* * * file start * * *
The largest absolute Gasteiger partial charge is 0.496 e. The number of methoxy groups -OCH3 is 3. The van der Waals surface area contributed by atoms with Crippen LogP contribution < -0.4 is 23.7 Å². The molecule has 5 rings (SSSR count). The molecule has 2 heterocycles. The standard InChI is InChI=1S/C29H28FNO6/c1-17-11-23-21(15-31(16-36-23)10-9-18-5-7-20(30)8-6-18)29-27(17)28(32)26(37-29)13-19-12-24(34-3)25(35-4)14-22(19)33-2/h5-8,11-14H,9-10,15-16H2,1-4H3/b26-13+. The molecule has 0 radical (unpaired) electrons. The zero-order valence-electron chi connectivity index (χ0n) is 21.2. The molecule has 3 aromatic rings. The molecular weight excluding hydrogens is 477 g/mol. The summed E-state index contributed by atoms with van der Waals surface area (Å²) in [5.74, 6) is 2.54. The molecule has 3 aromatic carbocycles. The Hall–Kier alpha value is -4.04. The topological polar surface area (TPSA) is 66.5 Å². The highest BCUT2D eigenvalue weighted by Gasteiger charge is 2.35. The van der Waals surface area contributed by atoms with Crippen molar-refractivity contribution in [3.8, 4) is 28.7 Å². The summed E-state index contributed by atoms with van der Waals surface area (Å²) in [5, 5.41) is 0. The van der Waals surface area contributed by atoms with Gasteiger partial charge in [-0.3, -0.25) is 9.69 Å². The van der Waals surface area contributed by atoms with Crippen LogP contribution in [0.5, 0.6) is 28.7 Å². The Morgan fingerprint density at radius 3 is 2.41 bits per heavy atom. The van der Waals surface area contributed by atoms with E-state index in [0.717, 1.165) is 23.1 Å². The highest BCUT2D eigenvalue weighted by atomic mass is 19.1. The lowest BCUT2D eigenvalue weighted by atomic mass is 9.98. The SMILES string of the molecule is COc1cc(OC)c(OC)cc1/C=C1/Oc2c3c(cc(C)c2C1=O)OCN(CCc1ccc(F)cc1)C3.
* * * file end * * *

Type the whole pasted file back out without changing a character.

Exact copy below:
The largest absolute Gasteiger partial charge is 0.496 e. The number of methoxy groups -OCH3 is 3. The van der Waals surface area contributed by atoms with Crippen LogP contribution < -0.4 is 23.7 Å². The molecule has 5 rings (SSSR count). The molecule has 2 heterocycles. The standard InChI is InChI=1S/C29H28FNO6/c1-17-11-23-21(15-31(16-36-23)10-9-18-5-7-20(30)8-6-18)29-27(17)28(32)26(37-29)13-19-12-24(34-3)25(35-4)14-22(19)33-2/h5-8,11-14H,9-10,15-16H2,1-4H3/b26-13+. The molecule has 0 radical (unpaired) electrons. The zero-order valence-electron chi connectivity index (χ0n) is 21.2. The molecule has 3 aromatic rings. The molecular weight excluding hydrogens is 477 g/mol. The summed E-state index contributed by atoms with van der Waals surface area (Å²) in [5.74, 6) is 2.54. The molecule has 3 aromatic carbocycles. The Hall–Kier alpha value is -4.04. The topological polar surface area (TPSA) is 66.5 Å². The highest BCUT2D eigenvalue weighted by Gasteiger charge is 2.35. The van der Waals surface area contributed by atoms with Crippen molar-refractivity contribution in [3.8, 4) is 28.7 Å². The summed E-state index contributed by atoms with van der Waals surface area (Å²) in [5, 5.41) is 0. The van der Waals surface area contributed by atoms with Gasteiger partial charge in [-0.3, -0.25) is 9.69 Å². The van der Waals surface area contributed by atoms with Crippen LogP contribution in [0.5, 0.6) is 28.7 Å². The Morgan fingerprint density at radius 3 is 2.41 bits per heavy atom. The van der Waals surface area contributed by atoms with E-state index in [0.717, 1.165) is 23.1 Å². The highest BCUT2D eigenvalue weighted by atomic mass is 19.1. The lowest BCUT2D eigenvalue weighted by atomic mass is 9.98. The SMILES string of the molecule is COc1cc(OC)c(OC)cc1/C=C1/Oc2c3c(cc(C)c2C1=O)OCN(CCc1ccc(F)cc1)C3.